Since Spirit Airlines’s (SAVE) traffic release on December 8, 2016, the stock has risen 0.05%. Most the other airlines have also gained value during the same period. United Continental (UAL) rose 3.3%, followed by Alaska Air Group (ALK), which rose 3.1%.
JetBlue Airways (JBLU) rose 1.7% and Southwest Airlines (LUV) rose 1.2%. Allegiant Travels (ALGT) rose 0.33% during the same period. Delta Air Lines (DAL) saw the biggest loss, falling almost 2.4%, followed by American Airlines (AAL) with a fall of 0.35% during the same period.
Until October 2016, all airlines were trading in the red. That changed in November 2016, as activist investor and long-term airline bear Warren Buffett invested in airlines.
While most airlines continue to trade in green year-to-date through December 23, 2016, Delta Air Lines and JetBlue Airways continue to be in the red zone. JBLU has lost almost 1.7% YTD (year-to-date) and Delta Air Lines has lost 1.6% YTD. This is still a huge improvement compared to the 25%–30% loss both stocks reported until October.
Other airlines have gained year-to-date 2016. Spirit Airlines (SAVE) tops the charts with a rise of 47.5%, followed by United Continental, which rose 30.5%. Southwest Airlines rose 17.1%, American Airlines rose 14.5%, Alaska Air Group rose 14.5%, and ALGT rose 0.5% year-to-date.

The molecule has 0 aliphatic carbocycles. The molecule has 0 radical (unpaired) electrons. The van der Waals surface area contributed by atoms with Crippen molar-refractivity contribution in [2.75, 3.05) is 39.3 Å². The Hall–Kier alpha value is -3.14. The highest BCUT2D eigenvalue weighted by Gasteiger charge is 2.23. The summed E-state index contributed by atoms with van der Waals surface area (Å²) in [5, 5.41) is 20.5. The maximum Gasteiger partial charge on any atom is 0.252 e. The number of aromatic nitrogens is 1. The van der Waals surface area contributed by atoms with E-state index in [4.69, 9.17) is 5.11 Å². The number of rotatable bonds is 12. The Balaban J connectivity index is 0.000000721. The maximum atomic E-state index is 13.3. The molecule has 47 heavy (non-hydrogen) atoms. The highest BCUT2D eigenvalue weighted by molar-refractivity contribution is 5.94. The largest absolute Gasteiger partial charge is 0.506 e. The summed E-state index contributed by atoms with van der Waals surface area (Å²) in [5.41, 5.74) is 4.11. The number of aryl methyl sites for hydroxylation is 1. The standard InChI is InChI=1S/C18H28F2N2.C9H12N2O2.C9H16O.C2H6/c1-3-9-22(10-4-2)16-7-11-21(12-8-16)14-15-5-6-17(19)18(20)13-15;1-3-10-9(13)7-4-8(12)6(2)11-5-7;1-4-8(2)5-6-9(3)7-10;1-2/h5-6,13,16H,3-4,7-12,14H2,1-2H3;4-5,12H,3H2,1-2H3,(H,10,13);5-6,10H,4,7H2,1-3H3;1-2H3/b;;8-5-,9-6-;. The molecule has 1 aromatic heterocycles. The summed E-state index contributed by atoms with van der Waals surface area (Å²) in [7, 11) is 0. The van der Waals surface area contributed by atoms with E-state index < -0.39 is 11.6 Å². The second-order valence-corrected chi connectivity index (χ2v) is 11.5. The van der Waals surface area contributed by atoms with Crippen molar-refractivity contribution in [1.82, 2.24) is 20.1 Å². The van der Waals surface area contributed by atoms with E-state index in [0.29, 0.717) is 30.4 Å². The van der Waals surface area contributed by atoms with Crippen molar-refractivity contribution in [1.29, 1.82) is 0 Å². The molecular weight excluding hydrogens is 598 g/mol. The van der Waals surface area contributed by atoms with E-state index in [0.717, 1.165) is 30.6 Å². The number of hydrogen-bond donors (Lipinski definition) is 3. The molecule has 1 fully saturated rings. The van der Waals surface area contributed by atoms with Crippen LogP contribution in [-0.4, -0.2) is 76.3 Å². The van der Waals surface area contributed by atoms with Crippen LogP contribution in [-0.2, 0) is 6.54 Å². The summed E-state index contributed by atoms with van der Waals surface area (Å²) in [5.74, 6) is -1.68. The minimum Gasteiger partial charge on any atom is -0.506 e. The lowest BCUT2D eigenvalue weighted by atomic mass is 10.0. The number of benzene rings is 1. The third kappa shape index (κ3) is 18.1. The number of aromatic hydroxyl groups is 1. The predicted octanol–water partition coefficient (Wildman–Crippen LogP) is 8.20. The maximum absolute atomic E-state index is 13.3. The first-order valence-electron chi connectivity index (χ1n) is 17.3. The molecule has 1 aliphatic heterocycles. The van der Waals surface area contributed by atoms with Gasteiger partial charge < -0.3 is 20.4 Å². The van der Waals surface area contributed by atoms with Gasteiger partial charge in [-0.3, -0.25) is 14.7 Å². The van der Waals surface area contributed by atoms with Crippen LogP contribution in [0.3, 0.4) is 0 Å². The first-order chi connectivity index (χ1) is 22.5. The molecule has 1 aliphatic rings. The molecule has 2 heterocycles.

After a volatile start, the markets have performed quite well in 2016. The broader market, tracked by the SPDR S&P 500 ETF (SPY), has risen 10.7% year-to-date.
Economic growth is a major factor impacting airline industry demand and as a result, the industry has closely tracked the market. Year-to-date through December 23, 2016, the Dow Jones US Airline Index (DJUSAR) has risen 11.8%.
As air travel is a discretionary budget item, we can also compare the industry’s performance to the consumer discretionary sector. The Consumer Discretionary SPDR ETF (XLY) has risen 5.5% year-to-date.
Please visit the Market Realist Airlines page for ongoing updates.